Syria hands "initial declaration" on chemical weapons to global watchdog

Syrian President Bashar Assad

THE HAGUE, Netherlands Syria has sent the Organization for the Prohibition of Chemical Weapons an "initial declaration" outlining its weapons program, the organization said Friday.

Michael Luhan, a spokesman for the chemical weapons watchdog, told The Associated Press that the declaration is "being reviewed by our verification division." The organization will not release details of what is in the declaration.

Also on Friday, the the watchdog posted a "joint national paper" on its website that says the U.S. and Russia are committing "to prepare and submit in the next few days to the Executive Council of the OPCW a draft decision setting down special procedures for expeditious destruction of the Syrian chemical weapons program and stringent verification thereof."

U.S. officials said last week that the United States and Russia agreed that Syria had roughly 1,000 metric tons of chemical weapons agents and precursors, including blister agents, such as sulfur and mustard gas and nerve agents like sarin.

In the aftermath of the U.N. report that concluded sarin had been used in an attack in Damascus last month, the Organization for the Prohibition of Chemical Weapons, which polices the treaty outlawing chemical weapons, is looking at ways to fast-track moves to secure and destroy Syria's arsenal of poison gas and nerve agents as well as its production facilities.

However, diplomatic efforts to speed up the process are moving slowly. A meeting initially scheduled for Sunday at which the organization's 41-nation executive council was to have discussed a U.S.-Russian plan to swiftly rid Syria of chemical weapons was postponed Friday, and no new date was immediately set. No reason was given for the postponement.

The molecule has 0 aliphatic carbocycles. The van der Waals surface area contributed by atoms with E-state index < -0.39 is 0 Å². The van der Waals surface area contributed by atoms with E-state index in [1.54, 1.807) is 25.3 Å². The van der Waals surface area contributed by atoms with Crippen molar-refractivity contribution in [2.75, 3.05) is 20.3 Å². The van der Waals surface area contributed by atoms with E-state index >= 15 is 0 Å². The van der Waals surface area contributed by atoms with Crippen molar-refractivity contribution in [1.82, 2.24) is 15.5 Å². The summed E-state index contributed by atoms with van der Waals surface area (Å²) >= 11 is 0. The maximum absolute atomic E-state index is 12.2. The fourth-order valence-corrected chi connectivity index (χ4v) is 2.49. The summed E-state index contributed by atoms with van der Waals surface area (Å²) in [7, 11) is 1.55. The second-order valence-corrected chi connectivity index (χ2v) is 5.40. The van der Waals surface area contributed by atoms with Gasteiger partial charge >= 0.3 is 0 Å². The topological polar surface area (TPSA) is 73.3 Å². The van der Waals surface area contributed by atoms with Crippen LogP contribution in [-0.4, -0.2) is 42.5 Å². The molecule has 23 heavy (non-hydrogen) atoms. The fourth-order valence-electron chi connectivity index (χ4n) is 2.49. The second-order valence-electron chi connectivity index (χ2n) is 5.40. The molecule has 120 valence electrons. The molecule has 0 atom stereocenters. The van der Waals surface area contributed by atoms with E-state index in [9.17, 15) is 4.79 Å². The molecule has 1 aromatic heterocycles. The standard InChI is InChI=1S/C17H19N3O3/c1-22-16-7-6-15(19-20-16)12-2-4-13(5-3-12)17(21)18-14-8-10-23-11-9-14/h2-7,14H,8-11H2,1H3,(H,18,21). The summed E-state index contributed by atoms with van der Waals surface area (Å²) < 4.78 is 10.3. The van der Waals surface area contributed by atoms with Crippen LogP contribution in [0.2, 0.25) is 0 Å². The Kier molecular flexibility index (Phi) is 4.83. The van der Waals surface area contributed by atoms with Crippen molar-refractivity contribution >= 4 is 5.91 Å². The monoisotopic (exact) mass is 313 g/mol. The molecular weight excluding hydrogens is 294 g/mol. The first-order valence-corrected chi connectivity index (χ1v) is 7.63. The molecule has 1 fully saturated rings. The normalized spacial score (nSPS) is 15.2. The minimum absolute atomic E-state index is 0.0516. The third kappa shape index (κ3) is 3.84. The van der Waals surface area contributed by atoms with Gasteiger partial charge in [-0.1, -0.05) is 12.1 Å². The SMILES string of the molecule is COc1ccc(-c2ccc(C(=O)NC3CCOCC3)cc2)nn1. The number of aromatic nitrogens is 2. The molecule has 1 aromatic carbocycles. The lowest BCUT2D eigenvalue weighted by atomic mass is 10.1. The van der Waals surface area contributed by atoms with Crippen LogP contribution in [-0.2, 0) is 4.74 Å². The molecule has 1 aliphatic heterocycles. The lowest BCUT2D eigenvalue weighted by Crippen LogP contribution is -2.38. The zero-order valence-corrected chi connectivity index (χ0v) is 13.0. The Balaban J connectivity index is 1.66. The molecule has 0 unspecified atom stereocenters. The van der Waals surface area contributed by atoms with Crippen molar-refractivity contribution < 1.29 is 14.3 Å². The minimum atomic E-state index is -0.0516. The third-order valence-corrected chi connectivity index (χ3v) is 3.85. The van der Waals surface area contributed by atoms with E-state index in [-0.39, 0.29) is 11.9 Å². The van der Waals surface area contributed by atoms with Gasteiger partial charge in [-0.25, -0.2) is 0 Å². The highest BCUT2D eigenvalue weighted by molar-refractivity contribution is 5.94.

Under a U.S.-Russia agreement brokered last weekend in Geneva, inspectors are to be on the ground in Syria by November. During that month, they are to complete their initial assessment and all mixing and filling equipment for chemical weapons is to be destroyed.

All components of the chemical weapons program are to be removed from the country or destroyed by mid-2014.

The Organization for the Prohibition of Chemical Weapons plan of action will be backed up by a U.N. Security Council resolution, and negotiations remain underway on the text of such a resolution.

U.S. Secretary of State John Kerry said he talked to his Russian counterpart, Sergey Lavrov, about Syria's chemical weapons early Friday.

"I had a fairly long conversation with Foreign Minister Lavrov," Kerry said in Washington. "We talked about the cooperation which we both agreed to continue to provide, moving not only toward the adoption of the OPCW rules and regulations, but also a resolution that is firm and strong within the United Nations. We will continue to work on that."

Kerry said Thursday that the U.N. inspectors' report on an Aug. 21 attack in the Damascus suburbs "confirms unequivocally that chemical weapons...were used in Syria."

"And despite the regime's best efforts" to destroy the evidence," he added, U.N. investigators "returned with several crucial details that confirm that the Assad regime is guilty of carrying out that attack, even though that was not the mandate of the U.N. report."

The Assad regime, and its backers in Russia, have claimed it was rebel forces who launched the attack on the eastern Ghouta suburbs, whereas the U.S. and its allies insist only the Syrian military has the capacity to carryout such a large-scale attack with sarin gas.